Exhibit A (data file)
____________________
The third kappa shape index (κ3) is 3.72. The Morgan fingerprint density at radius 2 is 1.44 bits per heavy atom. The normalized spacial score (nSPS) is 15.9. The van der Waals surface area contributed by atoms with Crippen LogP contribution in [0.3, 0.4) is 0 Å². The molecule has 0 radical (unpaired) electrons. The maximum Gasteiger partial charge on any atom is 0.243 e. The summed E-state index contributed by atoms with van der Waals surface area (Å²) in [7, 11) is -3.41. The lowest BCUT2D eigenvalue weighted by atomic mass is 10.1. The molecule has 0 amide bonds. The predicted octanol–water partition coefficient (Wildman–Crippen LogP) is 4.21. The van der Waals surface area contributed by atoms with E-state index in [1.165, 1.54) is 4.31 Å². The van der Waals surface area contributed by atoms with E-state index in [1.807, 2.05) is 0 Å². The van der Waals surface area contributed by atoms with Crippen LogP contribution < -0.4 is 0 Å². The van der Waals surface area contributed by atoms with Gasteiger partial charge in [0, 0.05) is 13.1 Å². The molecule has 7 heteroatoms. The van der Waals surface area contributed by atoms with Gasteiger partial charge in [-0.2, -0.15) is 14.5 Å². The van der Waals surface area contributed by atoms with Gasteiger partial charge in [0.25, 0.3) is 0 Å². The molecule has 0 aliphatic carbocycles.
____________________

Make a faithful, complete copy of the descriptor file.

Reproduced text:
The third kappa shape index (κ3) is 3.72. The Morgan fingerprint density at radius 2 is 1.44 bits per heavy atom. The normalized spacial score (nSPS) is 15.9. The van der Waals surface area contributed by atoms with Crippen LogP contribution in [0.3, 0.4) is 0 Å². The molecule has 0 radical (unpaired) electrons. The maximum Gasteiger partial charge on any atom is 0.243 e. The summed E-state index contributed by atoms with van der Waals surface area (Å²) in [7, 11) is -3.41. The lowest BCUT2D eigenvalue weighted by atomic mass is 10.1. The molecule has 0 amide bonds. The predicted octanol–water partition coefficient (Wildman–Crippen LogP) is 4.21. The van der Waals surface area contributed by atoms with E-state index in [1.165, 1.54) is 4.31 Å². The van der Waals surface area contributed by atoms with E-state index in [1.807, 2.05) is 0 Å². The van der Waals surface area contributed by atoms with Crippen LogP contribution < -0.4 is 0 Å². The van der Waals surface area contributed by atoms with Gasteiger partial charge in [0, 0.05) is 13.1 Å². The molecule has 7 heteroatoms. The van der Waals surface area contributed by atoms with Gasteiger partial charge in [-0.2, -0.15) is 14.5 Å². The van der Waals surface area contributed by atoms with Gasteiger partial charge in [0.25, 0.3) is 0 Å². The molecule has 0 aliphatic carbocycles.